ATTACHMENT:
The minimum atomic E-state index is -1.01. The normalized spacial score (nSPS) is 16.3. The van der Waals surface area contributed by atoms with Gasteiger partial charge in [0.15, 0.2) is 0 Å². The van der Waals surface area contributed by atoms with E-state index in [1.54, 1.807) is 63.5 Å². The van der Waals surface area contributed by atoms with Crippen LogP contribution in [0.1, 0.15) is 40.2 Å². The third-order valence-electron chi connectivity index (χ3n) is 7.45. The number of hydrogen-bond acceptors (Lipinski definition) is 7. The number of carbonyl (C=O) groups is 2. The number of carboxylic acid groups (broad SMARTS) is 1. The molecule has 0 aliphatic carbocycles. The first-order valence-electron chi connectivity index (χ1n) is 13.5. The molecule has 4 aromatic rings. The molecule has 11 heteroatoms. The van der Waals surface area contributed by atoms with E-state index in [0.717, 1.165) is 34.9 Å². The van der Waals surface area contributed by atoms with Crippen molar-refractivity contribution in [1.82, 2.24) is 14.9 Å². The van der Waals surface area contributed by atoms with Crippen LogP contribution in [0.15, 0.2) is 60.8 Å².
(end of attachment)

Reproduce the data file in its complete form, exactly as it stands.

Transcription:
The minimum atomic E-state index is -1.01. The normalized spacial score (nSPS) is 16.3. The van der Waals surface area contributed by atoms with Gasteiger partial charge in [0.15, 0.2) is 0 Å². The van der Waals surface area contributed by atoms with E-state index in [1.54, 1.807) is 63.5 Å². The van der Waals surface area contributed by atoms with Crippen LogP contribution in [0.1, 0.15) is 40.2 Å². The third-order valence-electron chi connectivity index (χ3n) is 7.45. The number of hydrogen-bond acceptors (Lipinski definition) is 7. The number of carbonyl (C=O) groups is 2. The number of carboxylic acid groups (broad SMARTS) is 1. The molecule has 0 aliphatic carbocycles. The first-order valence-electron chi connectivity index (χ1n) is 13.5. The molecule has 4 aromatic rings. The molecule has 11 heteroatoms. The van der Waals surface area contributed by atoms with E-state index in [0.717, 1.165) is 34.9 Å². The van der Waals surface area contributed by atoms with Crippen molar-refractivity contribution in [1.82, 2.24) is 14.9 Å². The van der Waals surface area contributed by atoms with Crippen LogP contribution in [0.15, 0.2) is 60.8 Å².